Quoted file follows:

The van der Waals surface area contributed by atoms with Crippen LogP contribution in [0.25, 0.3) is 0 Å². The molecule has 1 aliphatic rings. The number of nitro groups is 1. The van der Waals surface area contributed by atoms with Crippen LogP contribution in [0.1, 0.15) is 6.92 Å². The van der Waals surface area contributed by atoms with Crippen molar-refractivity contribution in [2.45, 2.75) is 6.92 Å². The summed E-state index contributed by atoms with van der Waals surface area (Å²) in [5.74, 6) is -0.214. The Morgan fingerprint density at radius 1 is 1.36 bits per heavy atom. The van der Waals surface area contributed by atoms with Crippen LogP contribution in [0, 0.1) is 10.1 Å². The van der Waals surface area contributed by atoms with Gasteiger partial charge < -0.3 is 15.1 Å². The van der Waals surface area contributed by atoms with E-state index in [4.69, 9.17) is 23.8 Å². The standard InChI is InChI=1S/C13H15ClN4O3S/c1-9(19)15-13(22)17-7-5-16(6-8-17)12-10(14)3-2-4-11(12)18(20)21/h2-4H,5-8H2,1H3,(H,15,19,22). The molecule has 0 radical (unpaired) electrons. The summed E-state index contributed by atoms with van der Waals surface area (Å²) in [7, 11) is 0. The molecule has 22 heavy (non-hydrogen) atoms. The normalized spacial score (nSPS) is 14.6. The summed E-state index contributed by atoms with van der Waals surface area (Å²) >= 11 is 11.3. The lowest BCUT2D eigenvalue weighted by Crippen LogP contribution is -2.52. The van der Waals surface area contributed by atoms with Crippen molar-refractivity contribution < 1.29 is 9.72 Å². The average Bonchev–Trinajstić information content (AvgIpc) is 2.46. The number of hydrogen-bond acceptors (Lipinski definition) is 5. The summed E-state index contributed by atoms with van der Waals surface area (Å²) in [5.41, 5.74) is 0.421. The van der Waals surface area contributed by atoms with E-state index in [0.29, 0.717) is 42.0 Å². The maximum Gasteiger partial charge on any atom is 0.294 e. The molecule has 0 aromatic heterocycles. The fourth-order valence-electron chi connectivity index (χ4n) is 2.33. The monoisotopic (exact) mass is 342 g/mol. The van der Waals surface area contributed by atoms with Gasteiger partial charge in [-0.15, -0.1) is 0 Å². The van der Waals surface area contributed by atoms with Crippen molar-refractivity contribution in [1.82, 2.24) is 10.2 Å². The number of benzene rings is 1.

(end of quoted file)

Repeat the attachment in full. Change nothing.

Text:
The van der Waals surface area contributed by atoms with Crippen LogP contribution in [0.25, 0.3) is 0 Å². The molecule has 1 aliphatic rings. The number of nitro groups is 1. The van der Waals surface area contributed by atoms with Crippen LogP contribution in [0.1, 0.15) is 6.92 Å². The van der Waals surface area contributed by atoms with Crippen molar-refractivity contribution in [2.45, 2.75) is 6.92 Å². The summed E-state index contributed by atoms with van der Waals surface area (Å²) in [5.74, 6) is -0.214. The Morgan fingerprint density at radius 1 is 1.36 bits per heavy atom. The van der Waals surface area contributed by atoms with Crippen LogP contribution in [0, 0.1) is 10.1 Å². The van der Waals surface area contributed by atoms with Gasteiger partial charge < -0.3 is 15.1 Å². The van der Waals surface area contributed by atoms with E-state index in [4.69, 9.17) is 23.8 Å². The standard InChI is InChI=1S/C13H15ClN4O3S/c1-9(19)15-13(22)17-7-5-16(6-8-17)12-10(14)3-2-4-11(12)18(20)21/h2-4H,5-8H2,1H3,(H,15,19,22). The molecule has 0 radical (unpaired) electrons. The summed E-state index contributed by atoms with van der Waals surface area (Å²) in [7, 11) is 0. The molecule has 22 heavy (non-hydrogen) atoms. The normalized spacial score (nSPS) is 14.6. The summed E-state index contributed by atoms with van der Waals surface area (Å²) >= 11 is 11.3. The lowest BCUT2D eigenvalue weighted by Crippen LogP contribution is -2.52. The van der Waals surface area contributed by atoms with Crippen molar-refractivity contribution < 1.29 is 9.72 Å². The average Bonchev–Trinajstić information content (AvgIpc) is 2.46. The number of hydrogen-bond acceptors (Lipinski definition) is 5. The summed E-state index contributed by atoms with van der Waals surface area (Å²) in [5.41, 5.74) is 0.421. The van der Waals surface area contributed by atoms with E-state index in [0.29, 0.717) is 42.0 Å². The maximum Gasteiger partial charge on any atom is 0.294 e. The molecule has 0 aromatic heterocycles. The fourth-order valence-electron chi connectivity index (χ4n) is 2.33. The monoisotopic (exact) mass is 342 g/mol. The van der Waals surface area contributed by atoms with Gasteiger partial charge in [-0.15, -0.1) is 0 Å². The van der Waals surface area contributed by atoms with Crippen molar-refractivity contribution in [1.82, 2.24) is 10.2 Å². The number of benzene rings is 1.